Tuesday, January 15, 2008

Why I like Shakugan no Shana (even though I probably shouldn't,)

(Okay, I'm done writing about heavy stuff for a while. I'm going to actually write about anime.)

To be fair, I thought about titling this "Why Not Shana?" but Shana isn't a title that should be in anyone's top ten. And it never was a contender for my number nine spot even from the point when I popped in the first disk. Or even after I saw the first episode at Otakon.

Really, there's nothing about this series that really shines. The artwork is all right. It isn't anything horrid, but the character designs aren't all that surprising. And the inclusion of Willemena (or rather her maid outfit) sent shudders up my spine as soon as I saw it. The story is pretty much sucked straight out of it's predecessors. It's just the current spiritual sucessor to shows like 3X3 Eyes, Chrono Crusade and Blue Seed. Right down to the bombastic, big breasted, exorcist or should I say flame haze or whatever this iteration is calling it.

But all that said, I really like this show. And a lot of it has to do with Shana and Yuji Sakai. Now sure, you could toss Shana into the tsundere basket and say that she's just another character. But I think that's doing the show a disservice. What I actually find compelling is that the creators decided to make Shana a woman at all.

When I compare it to Blue Seed, the roles are completely reversed. The tough competent lead in that one is a guy, who treats the female lead like a obligatory nuisance. In Shana, it's the female lead who treats the male lead as an obligatory nuisance.

And the male lead, isn't the normal milquetoast, "Oh does she love me or hate me?" character. He actually has morals and values and compassion for his fellow man. He actually does stuff (which is always a big thing for me and protagonists). He tries to understand Shana, and yes, he does try to change her. But for the most part, he remains a thoroughly interesting a compelling hero.

Topping all of that off, there was something about this series that actually elicited an emotional reaction. For instance, I was actually concerned that he might actually fade away even though I knew that there was another four disks in the series and they weren't going to kill off the main character. I'm not sure if it had to do with killing a character off so early, or if it had to do with a well-used soundtrack. But to be honest, to get any kind of emotional reaction out of me when it comes to a series like this is like squeezing blood from a stone.

So while, it might just be more of the same. It was definitely a good "more of the same".


CCY said...

(I haven't seen the original Shana yet, but I watched the movie and am following the second season, so if I'm talking out of my rectal openings, you know why.)

I would agree that Shana is a relatively by-the-numbers action series, but hey, if it ain't broke, or something. I like me a bread-and-butter sandwich between all the more adventurous fare.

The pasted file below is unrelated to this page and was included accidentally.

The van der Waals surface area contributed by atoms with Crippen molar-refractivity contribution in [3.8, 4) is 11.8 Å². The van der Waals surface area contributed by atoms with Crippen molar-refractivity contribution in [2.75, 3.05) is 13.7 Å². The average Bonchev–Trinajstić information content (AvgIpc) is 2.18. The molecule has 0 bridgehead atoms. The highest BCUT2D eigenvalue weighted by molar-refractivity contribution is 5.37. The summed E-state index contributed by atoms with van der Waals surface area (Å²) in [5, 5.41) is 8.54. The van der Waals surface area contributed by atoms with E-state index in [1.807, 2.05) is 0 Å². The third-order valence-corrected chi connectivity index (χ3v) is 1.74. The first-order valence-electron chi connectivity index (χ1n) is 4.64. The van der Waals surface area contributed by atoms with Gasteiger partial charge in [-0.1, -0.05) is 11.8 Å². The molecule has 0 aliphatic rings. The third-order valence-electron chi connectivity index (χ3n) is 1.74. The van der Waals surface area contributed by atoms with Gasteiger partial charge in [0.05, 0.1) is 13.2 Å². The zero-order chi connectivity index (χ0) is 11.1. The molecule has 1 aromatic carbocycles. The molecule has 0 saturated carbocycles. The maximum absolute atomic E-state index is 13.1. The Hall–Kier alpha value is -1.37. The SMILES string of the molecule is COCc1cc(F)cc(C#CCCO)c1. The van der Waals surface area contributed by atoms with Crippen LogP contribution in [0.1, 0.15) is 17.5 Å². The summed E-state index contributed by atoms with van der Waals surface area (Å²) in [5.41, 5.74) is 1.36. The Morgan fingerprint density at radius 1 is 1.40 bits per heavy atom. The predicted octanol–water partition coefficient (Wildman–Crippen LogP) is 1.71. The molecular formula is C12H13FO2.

Also, as you mentioned, the somewhat existential aspects of the show (I think that's my new favorite word) are powerful to watch; I wasn't so concerned for Yuuji (might be a difference of how it was portrayed in the movie vs. the anime) but rather for Yukari, the Torch who burned out pretty early. She tugged at my heartstring s for sure, and this beginning part made me wish the rest of the show dealt with this Torch concept more.

0rion said...

Really, the entire Shana anime, while fun, has been a huge disservice to the original story.

Having just finished the 16th Shakugan no Shana novel, I was reminded of just how compelling the story is. The anime is extremely vanilla by comparison, foregoing the deeper character and relationship development for mediocre looking battle scenes, not to mention all this recent filler material.

super rats said...

Shana is a property I enjoy more through art books and figures than I do through the anime. It's one of the series I feel is better enjoyed by not watching it. That is and isn't a backhand at Shana. I really enjoy Itoh's Guren artbook and Max Factory's figurine. The anime felt like it wasn't deep enough or fluff enough.

Cameron Probert said...


Thanks for point that out, I'd forgotten the girl's name. Overall I became less concerned about Yuuji over the course of the show. But I still had some concern for him.

@ 0rion

I can understand that. Granted, I haven't read the original books, and I'm not one to immedeately say the book is better than the show or movie. But the show taken on itself was enjoyable for me. If I'd read the books first, I'd probably be saying the same thing, or just wishing they'd named it something else.

@ super_rats

I can definitely understand. I'm not much for figurines, mostly because I have this thing about merchandise (granted I have two wall scrolls, and that's about it).

But on the other hand, I like a little depth to my fluff. But I can understand the other side of it too.

Iknight said...

The first few episodes of the first series had what I believe they call Great Concept (even if it was a little unoriginal). But I gradually drifted away from it.

I'm prepared to believe Orion when he says the novels are more compelling.